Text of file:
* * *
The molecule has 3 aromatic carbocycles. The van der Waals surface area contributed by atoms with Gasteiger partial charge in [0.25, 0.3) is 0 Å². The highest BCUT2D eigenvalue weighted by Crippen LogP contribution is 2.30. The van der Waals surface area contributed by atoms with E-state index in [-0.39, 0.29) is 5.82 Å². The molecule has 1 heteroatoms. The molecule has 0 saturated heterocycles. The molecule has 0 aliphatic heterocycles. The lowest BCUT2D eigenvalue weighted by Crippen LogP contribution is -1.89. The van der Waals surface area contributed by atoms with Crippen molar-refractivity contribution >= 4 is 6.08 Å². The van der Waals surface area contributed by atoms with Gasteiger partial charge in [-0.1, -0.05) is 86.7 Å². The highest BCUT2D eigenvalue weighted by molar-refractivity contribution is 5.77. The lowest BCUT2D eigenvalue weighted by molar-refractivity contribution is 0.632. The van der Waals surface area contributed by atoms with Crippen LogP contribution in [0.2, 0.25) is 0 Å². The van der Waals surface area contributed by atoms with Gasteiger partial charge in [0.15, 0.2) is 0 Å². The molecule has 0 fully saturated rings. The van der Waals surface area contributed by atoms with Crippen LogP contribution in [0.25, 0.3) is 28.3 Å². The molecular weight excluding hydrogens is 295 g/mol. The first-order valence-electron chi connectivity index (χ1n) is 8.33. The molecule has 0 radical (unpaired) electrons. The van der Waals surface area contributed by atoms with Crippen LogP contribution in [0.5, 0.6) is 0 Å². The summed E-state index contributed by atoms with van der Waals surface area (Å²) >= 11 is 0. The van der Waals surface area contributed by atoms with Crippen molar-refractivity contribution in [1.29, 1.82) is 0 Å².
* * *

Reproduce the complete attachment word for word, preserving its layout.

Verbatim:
The molecule has 3 aromatic carbocycles. The van der Waals surface area contributed by atoms with Gasteiger partial charge in [0.25, 0.3) is 0 Å². The highest BCUT2D eigenvalue weighted by Crippen LogP contribution is 2.30. The van der Waals surface area contributed by atoms with E-state index in [-0.39, 0.29) is 5.82 Å². The molecule has 1 heteroatoms. The molecule has 0 saturated heterocycles. The molecule has 0 aliphatic heterocycles. The lowest BCUT2D eigenvalue weighted by Crippen LogP contribution is -1.89. The van der Waals surface area contributed by atoms with Crippen molar-refractivity contribution >= 4 is 6.08 Å². The van der Waals surface area contributed by atoms with Gasteiger partial charge in [-0.1, -0.05) is 86.7 Å². The highest BCUT2D eigenvalue weighted by molar-refractivity contribution is 5.77. The lowest BCUT2D eigenvalue weighted by molar-refractivity contribution is 0.632. The van der Waals surface area contributed by atoms with Crippen LogP contribution in [0.2, 0.25) is 0 Å². The van der Waals surface area contributed by atoms with Gasteiger partial charge in [0.15, 0.2) is 0 Å². The molecule has 0 fully saturated rings. The van der Waals surface area contributed by atoms with Crippen LogP contribution in [0.25, 0.3) is 28.3 Å². The molecular weight excluding hydrogens is 295 g/mol. The first-order valence-electron chi connectivity index (χ1n) is 8.33. The molecule has 0 radical (unpaired) electrons. The van der Waals surface area contributed by atoms with Crippen LogP contribution in [0.5, 0.6) is 0 Å². The summed E-state index contributed by atoms with van der Waals surface area (Å²) >= 11 is 0. The van der Waals surface area contributed by atoms with Crippen molar-refractivity contribution in [1.29, 1.82) is 0 Å².